The truth about fat
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Written by Charlotte Haigh-MacNeil

Every month there seems to be a new message about what we should and shouldn’t eat. For years we were told that low fat was the way to diet, so we stocked up on fruit, salad and skimmed milk to lose a few pounds. We briefly flirted with the Atkins diet – carbs were out, and red meat, cheese and cream were in.

Last year sugar was the enemy and now apparently fat isn’t bad for our hearts and we should all be eating more! So what’s the truth – what should we really be eating to stay healthy?

The heart of the matter

If fat isn’t so bad any more, it might be tempting to fill your trolley with steak, bacon, cream and butter, but that isn’t the answer. “Some people are calling for the dietary guidelines on saturated fat to be changed,” says Professor Bruce Griffin. “But this argument is based on a single study which suggests the original research linking saturated fat and heart disease is flawed.

“This is a big overstatement and there is much more research showing that saturated fat in foods such as sausages, burgers, meat pies and butter raises blood cholesterol and that a diet high in these foods is linked with coronary heart disease.”

But there’s one exception. While scientists used to believe all sources of saturated fat were bad for heart health, there’s evidence that full-fat dairy could actually be good for your heart. “There are substances in milk called bioactive peptides that can lower blood pressure,” says Professor Griffin.

Great news for cheese lovers – scientists have also discovered that cheese doesn’t seem to raise cholesterol. “The saturated fat in cheese combines with the high levels of calcium it contains to form insoluble salts that your body doesn’t absorb and store as fat,” says Professor Griffin. Sadly that doesn’t mean you can eat as much cheese as you like. Cheese and cream are still high-fat, energy-dense foods, which will lead to weight gain if you have too much.

Your fat rules

Swap saturated fats for ‘good’ polyunsaturated fat. The active cholesterol-busting properties found in olive oil, rapeseed oil, nuts, seeds, avocado and oily fish could help to reduce your risk of coronary heart disease. Reducing saturated fat and replacing it with unsaturated fat doesn’t mean you should have no saturated fat at all – for example, spreading a little butter on your toast is fine if your diet is generally low in saturated fat.

Omega-3 fatty acids found in oily fish such as salmon, trout and mackerel have even more health benefits and may help prevent dementia. And a diet high in fish oils has also been shown to help protect your heart.
Post-menopause, women can eat up to four servings of oily fish a week. If you don’t like oily fish or don’t eat enough, you could take a supplement such as Mega Red Omega-3 Krill Oil 300mg (£17.99/30) from health shops.

It’s OK to include some cheese and full-fat dairy in your diet as long as, overall, you’re not exceeding your recommended daily amount of fat and calories. Remember, though, that any food that contains high levels of any fat will be high in calories, too. So avoid eating large amounts, especially if you’re trying to lose weight.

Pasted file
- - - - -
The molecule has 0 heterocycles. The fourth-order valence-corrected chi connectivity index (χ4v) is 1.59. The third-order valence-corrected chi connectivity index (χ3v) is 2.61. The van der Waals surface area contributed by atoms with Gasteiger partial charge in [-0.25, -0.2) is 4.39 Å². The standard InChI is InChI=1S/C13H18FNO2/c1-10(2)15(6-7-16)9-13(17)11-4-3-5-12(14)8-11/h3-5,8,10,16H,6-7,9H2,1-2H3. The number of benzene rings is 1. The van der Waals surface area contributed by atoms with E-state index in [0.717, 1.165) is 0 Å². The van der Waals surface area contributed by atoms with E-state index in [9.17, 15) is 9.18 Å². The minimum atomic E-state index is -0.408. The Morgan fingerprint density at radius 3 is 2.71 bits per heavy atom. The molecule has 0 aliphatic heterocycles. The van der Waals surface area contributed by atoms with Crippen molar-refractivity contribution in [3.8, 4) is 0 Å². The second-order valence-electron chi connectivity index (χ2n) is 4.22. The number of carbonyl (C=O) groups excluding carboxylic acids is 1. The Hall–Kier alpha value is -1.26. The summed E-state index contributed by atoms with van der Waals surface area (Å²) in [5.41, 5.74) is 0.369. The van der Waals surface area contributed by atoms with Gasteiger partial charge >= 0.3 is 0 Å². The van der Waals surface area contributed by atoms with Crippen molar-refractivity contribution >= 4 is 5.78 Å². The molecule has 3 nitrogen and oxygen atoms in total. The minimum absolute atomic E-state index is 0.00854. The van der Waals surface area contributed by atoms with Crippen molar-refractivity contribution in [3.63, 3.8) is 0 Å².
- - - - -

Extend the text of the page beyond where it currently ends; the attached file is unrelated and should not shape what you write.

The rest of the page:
What works for weight loss?

So can you eat cheese and still lose weight? Any diet that restricts calories should help you slim. A recent review of studies suggests that a diet high in fat and protein could help you lose weight faster in the beginning than a low-fat diet. But after a year you will have lost roughly the same amount of weight as someone on a lower-fat diet. What’s important is to pick a method you can stick to in the long term.

A diet high in fat and low in carbohydrates may end up being a bit boring – making it harder to stick to. And if you aren’t eating many carbs you may miss important nutrients including vitamins and fibre found in fruit, veg and wholegrain foods.

You may well feel hungry too! Fatty foods aren’t filling. “On the other hand there’s good evidence that shows that protein and fibre help you feel full and stop you eating extra calories that you don’t really need,” says Professor Griffin. Stir-fried chicken with veg and brown rice will fill you up and stave off hunger for longer than a fast-food burger, for example.

Did you know?

Trans fats (often labelled as hydrogenated vegetable oils) used in some processed foods are also unhealthy, but there’s been a recent drive to remove these from supermarket products so we’re not eating as many – on average, half the recommended maximum of 5g.

Reading labels

The traffic-light labelling system used on supermarket foods could help you keep your diet low in overall fat and saturated fat. A high-fat food contains more than 17.5g of fat per 100g, while food high in saturated fat has more than 5g per 100g.

This food would be colour-coded red for total fat and saturated fat. You should keep ‘red’ foods for occasional treats and instead pick mainly foods with amber or green codes for total fat and saturated fat.

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